Balsamo v. Prov. Redevelopment AgencyAnnotate this Case
124 A.2d 238 (1956)
Pasqua BALSAMO et al. v. PROVIDENCE REDEVELOPMENT AGENCY et al.
Supreme Court of Rhode Island.
July 13, 1956.
Edward F. McElroy, John C. Going, for complainants.
Matthew E. Ward, for Providence Redevelopment Agency.
William E. McCabe, City Solicitor, Francis D. McManus, Ass't City Solicitor, for City of Providence.
William E. Powers, Atty. Gen., Archie Smith, Ass't Atty. Gen., for State.
This bill in equity for injunctive relief was brought by Pasqua Balsamo and her son Santo Balsamo against the Providence Redevelopment Agency, a "public body, corporate and politic" created by chapter 2574 of the public laws of 1950 for the purpose of preparing and carrying out plans for the redevelopment of slum blighted areas, as defined by the act, and the City of Providence.
The case was heard by a justice of the superior court on amended bill, answer and evidence. Thereupon a decree was entered, in accordance with the decision, enjoining the respondent agency from taking title, by condemnation, to lot No. 203 on assessor's plat No. 21 and the dwelling house thereon in which complainant Santo Balsamo operates a restaurant, and failing to enjoin the respondent agency from exercising its power of eminent domain with respect to lots 204 and 214, the parcels used by complainant Pasqua Balsamo in operating a parking lot. From the injunctive part of the decree the respondents have taken an appeal and from the failure to grant complete injunctive relief complainants have taken their appeal to this court.
It appears that the agency prepared a tentative plan for the redevelopment of an area within the city of Providence designated by it as slum blighted within the meaning of the act. This plan was approved and adopted by ordinance May 7, 1951 as an official redevelopment plan for "Point Street Project Area D2-R." The complainants concede that the area included within project area D2-R is a slum blighted area and they do not contest the validity of its designation as such. The complainant Pasqua Balsamo is the owner of five lots within the project area, which are numbered 186, 203, 204, 213 and 214 on assessor's plat No. 21. Lots 186 and 213 have not been made a part of the subject matter of the appeals now before us.
Lots 204 and 214 have a common boundary and have been used by complainant Pasqua Balsamo for the parking of motor vehicles in the operation of the parking lot business which she has conducted thereon for several years. Lot 203, which is located at the corner of Elm and Blount streets, has a dwelling house thereon, the first floor of which is used as a restaurant operated by complainant Santo Balsamo and the second floor of which is an unoccupied dwelling unit.
The agency has had conferred upon it by the statute the power to acquire real property by eminent domain. This power is set out in section 48 (d) of the act. The *240 purpose of the suit brought by complainants is to have the respondent agency enjoined from acquiring, by the exercise of its power of eminent domain, the title to the lots and buildings thereon located which are owned by complainant Pasqua Balsamo.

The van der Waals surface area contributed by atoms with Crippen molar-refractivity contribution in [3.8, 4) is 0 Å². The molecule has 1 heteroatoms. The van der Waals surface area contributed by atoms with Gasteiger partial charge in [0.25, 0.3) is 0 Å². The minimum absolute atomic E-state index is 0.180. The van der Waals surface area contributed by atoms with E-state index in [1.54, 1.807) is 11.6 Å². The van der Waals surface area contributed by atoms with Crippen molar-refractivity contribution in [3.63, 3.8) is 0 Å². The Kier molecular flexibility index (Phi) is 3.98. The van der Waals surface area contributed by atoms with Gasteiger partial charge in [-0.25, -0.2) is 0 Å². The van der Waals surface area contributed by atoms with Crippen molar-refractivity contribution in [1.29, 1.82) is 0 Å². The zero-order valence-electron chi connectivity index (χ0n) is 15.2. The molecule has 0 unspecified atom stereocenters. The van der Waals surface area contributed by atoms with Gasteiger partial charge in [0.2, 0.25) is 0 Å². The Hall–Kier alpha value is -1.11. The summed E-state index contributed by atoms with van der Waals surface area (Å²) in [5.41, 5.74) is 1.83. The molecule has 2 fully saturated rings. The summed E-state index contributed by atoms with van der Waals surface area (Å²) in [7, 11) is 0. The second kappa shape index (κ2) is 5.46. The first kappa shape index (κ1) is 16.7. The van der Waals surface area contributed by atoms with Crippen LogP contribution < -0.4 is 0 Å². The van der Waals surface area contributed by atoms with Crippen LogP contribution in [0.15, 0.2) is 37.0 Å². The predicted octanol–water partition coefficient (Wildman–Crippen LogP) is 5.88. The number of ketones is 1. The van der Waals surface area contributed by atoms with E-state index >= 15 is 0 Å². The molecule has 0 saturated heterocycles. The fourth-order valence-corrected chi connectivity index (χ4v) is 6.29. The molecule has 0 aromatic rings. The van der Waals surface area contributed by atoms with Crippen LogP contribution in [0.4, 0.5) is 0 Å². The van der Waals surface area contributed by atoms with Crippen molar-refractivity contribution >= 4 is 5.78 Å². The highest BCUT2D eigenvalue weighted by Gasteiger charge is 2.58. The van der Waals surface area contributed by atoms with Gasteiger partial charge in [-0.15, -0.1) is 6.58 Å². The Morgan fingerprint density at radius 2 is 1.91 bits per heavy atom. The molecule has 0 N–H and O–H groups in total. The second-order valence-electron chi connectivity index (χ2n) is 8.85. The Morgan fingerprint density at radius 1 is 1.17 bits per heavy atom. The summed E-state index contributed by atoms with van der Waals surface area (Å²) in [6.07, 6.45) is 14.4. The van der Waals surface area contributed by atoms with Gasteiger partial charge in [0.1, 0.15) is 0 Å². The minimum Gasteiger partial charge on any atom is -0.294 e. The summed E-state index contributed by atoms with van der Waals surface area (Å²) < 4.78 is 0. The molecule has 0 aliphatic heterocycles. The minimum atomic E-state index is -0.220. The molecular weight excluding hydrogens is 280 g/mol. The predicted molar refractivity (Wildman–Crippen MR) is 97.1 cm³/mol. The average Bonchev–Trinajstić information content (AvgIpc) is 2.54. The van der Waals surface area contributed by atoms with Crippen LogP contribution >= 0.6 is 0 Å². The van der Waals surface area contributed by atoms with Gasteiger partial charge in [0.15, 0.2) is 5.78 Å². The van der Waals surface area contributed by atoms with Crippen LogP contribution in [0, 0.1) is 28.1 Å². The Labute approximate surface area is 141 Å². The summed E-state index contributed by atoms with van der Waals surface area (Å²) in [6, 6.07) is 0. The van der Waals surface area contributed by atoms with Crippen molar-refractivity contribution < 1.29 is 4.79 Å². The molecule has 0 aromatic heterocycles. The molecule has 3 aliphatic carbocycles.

The first contention of complainants is that the act is unconstitutional. In their brief they alleged that such act violates several articles of the constitution of this state and of the United States. However, in argument only one constitutional ground is pressed, namely, that the act is violative of article I, sec. 16, of the constitution of Rhode Island, which section prohibits the taking of private property by eminent domain for private purposes.
This precise contention was raised in the case of Ajootian v. Providence Redevelopment Agency, 80 R.I. 73, 91 A.2d 21, wherein the designated sections of the statute were held not to be violative of the constitutional ban against the taking of private property by eminent domain for other than public purposes. The complainants contend that the evidence in the instant case raises a different issue from that which was raised on the pleadings in the Ajootian case. We cannot agree with this contention. We do not perceive that the issue raised by the facts presented in the case at bar differs materially from the issue raised by the questions of doubt and importance as certified in that case. It is our opinion that the Ajootian case, which related to the same project area, states the law with respect to the constitutionality of the provisions of the act which confer the power of eminent domain upon the agency, and that the acquisition of land pursuant to such provisions constitutes a taking for a public purpose. The majority of the court as presently constituted are of the opinion that the Ajootian case, supra, was properly decided.